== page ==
The National Football League has been screaming from the mountaintop about player safety for the past couple of years. They’ve instructed referees to be very strict about penalizing helmet to helmet hits. They’ve limited hitting quarterbacks to about a four-inch spot between their chest and waist—an approximation. Kick-offs have been moved up to the 35-yard line to cut down on the number of returns, which are the most violent plays in football.
I’ve got four reasons for that statement.
Thursday Night Football
The New York Giants crushed the Carolina Panthers last night. Am I writing this on a Monday morning? A Tuesday morning? Aren’t Sunday and Monday the only nights we have NFL football?
No they aren’t. We now have Thursday football the first 15 weeks of the 17-week season.
Here’s the typical week’s schedule for an NFL team, assuming a Sunday game. Monday is film day. Tuesday is an off day. Practices start again on Wednesdays. Why? Because it takes that long for players to physically recover from the car crash that is an NFL game each week. It gets worse for a player with each successive season in the league.
It’s ridiculous to ask these players to play a game four days after being in a car crash, a crash that gets more violent and damaging each and every year as players get so much bigger, faster and stronger.
The NFL can’t be too concerned about player safety when they’re using referees who last year were officiating games like the huge Central New York battle between Cortland and Ithaca. Those Red Dragons and Bombers do get after each other, but none of them intimidates a referee into stuttering as the Eagles’ LeSean McCoy claims the Ravens’ Ray Lewis did last Sunday.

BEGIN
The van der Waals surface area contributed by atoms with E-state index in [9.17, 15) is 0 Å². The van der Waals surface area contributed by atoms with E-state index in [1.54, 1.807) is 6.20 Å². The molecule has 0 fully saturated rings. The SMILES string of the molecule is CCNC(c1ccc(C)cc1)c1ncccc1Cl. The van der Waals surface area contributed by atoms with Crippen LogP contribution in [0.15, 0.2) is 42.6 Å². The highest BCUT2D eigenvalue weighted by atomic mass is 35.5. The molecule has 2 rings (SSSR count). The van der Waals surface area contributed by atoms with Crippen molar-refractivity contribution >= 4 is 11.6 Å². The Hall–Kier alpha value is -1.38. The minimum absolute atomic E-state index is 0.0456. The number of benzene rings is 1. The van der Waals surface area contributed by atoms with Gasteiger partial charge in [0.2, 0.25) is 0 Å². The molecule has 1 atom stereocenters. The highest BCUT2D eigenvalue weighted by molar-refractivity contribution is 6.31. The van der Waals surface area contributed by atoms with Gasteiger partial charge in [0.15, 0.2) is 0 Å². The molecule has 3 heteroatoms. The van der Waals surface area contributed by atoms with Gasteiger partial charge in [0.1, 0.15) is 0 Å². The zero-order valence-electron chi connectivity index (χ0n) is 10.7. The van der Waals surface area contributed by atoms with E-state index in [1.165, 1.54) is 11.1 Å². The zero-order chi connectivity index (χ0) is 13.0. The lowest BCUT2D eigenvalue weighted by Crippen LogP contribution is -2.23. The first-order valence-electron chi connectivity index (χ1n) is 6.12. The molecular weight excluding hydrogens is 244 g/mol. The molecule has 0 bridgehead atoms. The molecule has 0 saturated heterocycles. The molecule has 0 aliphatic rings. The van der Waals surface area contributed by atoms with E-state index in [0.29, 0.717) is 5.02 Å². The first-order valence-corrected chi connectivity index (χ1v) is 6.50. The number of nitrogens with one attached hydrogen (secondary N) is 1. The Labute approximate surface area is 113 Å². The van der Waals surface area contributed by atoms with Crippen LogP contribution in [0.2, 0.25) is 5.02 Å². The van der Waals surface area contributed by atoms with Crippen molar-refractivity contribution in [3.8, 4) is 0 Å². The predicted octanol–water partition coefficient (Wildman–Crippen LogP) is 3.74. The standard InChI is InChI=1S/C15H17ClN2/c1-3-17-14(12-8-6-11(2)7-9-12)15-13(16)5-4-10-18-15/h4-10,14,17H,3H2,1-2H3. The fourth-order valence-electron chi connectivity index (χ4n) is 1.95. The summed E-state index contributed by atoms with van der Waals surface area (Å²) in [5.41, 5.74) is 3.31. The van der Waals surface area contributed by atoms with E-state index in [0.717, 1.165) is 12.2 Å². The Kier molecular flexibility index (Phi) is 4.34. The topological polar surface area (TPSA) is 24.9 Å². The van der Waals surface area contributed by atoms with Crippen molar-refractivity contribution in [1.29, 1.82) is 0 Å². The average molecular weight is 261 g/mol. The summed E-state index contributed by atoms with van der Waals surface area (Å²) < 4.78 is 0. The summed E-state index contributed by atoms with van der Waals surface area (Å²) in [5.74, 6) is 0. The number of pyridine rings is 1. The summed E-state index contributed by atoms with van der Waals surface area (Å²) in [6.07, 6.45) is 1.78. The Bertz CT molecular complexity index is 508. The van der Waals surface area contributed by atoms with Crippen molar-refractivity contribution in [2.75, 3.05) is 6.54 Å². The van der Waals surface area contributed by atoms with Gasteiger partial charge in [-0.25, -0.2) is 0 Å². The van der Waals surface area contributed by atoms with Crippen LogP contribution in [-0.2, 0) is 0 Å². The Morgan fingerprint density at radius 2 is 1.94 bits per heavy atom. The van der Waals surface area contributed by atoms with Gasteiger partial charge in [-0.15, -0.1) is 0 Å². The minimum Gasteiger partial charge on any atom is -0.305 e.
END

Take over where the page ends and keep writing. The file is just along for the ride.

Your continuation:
Sunday night the referees allowed Lions’ quarterback Matthew Stafford to get up off his butt and continue running until he got sacked—AGAIN—six yards further behind the line. His knee hit and then he sat on the ground before getting up and running some more. The Lions ended up challenging the spot and won the challenge.
I know. No one’s been hurt seriously yet because of the replacement referees. I’ve got lots of experience with medical studies and my response is that the number of games played so far is a very small sample size. Someone will be hurt badly on one of these screwed up calls. Soon.
I’ll credit ESPN’s Colin Cowherd with talking about this Thursday morning, but I’ve wondered about this for a while. Why is it okay for the NFL to release injury information about its players? Again, being familiar with the medical HIPAA laws, that’s a violation of the player/patient’s privacy. I know they probably signed a waiver, but why?
Why should teams let their opponent that week know where a player might be hurting? How safe is that?
18-Game Regular Season
This may never happen, but the league has talked about going to an 18-game regular season schedule. It’s too much. Players have a hard enough time making it through 16 car crashes.
The NFL is worried about being sued by former players. That’s the “safety” issue at hand here.
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